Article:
Intended for healthcare professionals

Analysis

Reporting harms more transparently in trials of cancer drugs

BMJ 2018; 363 doi: https://doi.org/10.1136/bmj.k4383 (Published 01 November 2018) Cite this as: BMJ 2018;363:k4383

Response to Dr. Barton et al. Re: Reporting harms more transparently in trials of cancer drugs

I would like to thank Barton et al. for their comments on our paper. It is unfortunate that they disagree with the CONSORT statement on reporting harms because their statement that "we do not agree that descriptive terms (such as acceptable, manageable, feasible or tolerable) should be eliminated from oncology trial publications" is in clear contradiction to the CONSORT recommendation. We have explained at length in our paper, in the box and in the podcast why the use of such terms downplays toxicities and may incorrectly influence the risk-benefit trade-off decisions for the patient, and I do not wish to reiterate the same here.

The authors of the letter cite treatment discontinuation rates, dose escalation rates, etc., to make a point that the drugs were indeed "acceptable, tolerable or manageable"; however, we cite the percentages of severe, serious and fatal adverse effects. The main point of our paper is that it should be only the patients who decide whether the toxicities are acceptable. Neither we, the authors of the BMJ paper nor the authors of the letter nor the treating physicians can label toxicities that patients experience as acceptable; it's always the patients' call. However, I again firmly disagree that even the drugs that have fatal adverse effects can be considered as having "manageable toxicities" as the authors of the letter point out using the example of liposomal irinotecan. The very fact that some patients died due to side effects from the drug proves that those side effects were not "manageable".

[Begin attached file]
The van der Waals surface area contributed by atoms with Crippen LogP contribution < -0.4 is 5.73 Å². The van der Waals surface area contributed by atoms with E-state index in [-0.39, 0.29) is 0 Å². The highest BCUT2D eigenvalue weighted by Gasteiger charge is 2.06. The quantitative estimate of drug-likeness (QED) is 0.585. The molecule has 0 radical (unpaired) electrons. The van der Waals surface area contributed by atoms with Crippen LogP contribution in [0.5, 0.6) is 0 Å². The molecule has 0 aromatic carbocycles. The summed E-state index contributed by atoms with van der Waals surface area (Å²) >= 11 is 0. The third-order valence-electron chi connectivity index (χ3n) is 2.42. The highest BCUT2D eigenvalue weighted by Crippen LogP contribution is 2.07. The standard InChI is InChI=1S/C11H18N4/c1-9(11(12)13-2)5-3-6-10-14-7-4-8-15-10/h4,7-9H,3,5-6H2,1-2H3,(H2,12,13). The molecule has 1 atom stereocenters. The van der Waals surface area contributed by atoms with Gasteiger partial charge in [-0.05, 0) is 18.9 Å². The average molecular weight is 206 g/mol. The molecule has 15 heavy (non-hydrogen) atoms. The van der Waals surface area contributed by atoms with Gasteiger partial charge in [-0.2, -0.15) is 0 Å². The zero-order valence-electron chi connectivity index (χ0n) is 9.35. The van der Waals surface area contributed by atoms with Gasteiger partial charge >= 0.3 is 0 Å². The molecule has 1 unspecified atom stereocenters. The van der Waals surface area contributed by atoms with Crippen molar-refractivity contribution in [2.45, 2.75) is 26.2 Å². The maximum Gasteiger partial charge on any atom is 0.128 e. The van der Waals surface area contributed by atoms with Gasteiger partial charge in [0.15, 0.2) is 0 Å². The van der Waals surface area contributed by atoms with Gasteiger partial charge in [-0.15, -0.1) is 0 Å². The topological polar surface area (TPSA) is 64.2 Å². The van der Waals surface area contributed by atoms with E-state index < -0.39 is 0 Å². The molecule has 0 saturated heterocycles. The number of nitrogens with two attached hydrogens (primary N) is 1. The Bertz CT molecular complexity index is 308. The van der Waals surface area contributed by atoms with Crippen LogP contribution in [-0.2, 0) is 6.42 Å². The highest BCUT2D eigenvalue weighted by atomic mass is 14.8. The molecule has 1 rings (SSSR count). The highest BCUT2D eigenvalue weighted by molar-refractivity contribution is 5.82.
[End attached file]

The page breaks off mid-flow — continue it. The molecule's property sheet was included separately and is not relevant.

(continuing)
The other point made by the authors of the letter that the top journals wouldn't have allowed these papers to pass through if they were not accurate is a big question on the journals, that probably the journals should introspect. I agree with the final point that the harms shouldn't be considered in isolation. Throughout our paper, we discuss about the risk-benefit trade-offs. Again, all these judgments have to be made by the patients and not anybody else. We have even provided two solutions in our paper about how we can address this issue.

Thank you for the opportunity to clarify our points. I have no conflicts of interest to disclose.

Competing interests: No competing interests

06 December 2018
Bishal Gyawali
Research Fellow
Brigham and Women's Hospital
1620 Tremont Street, Boston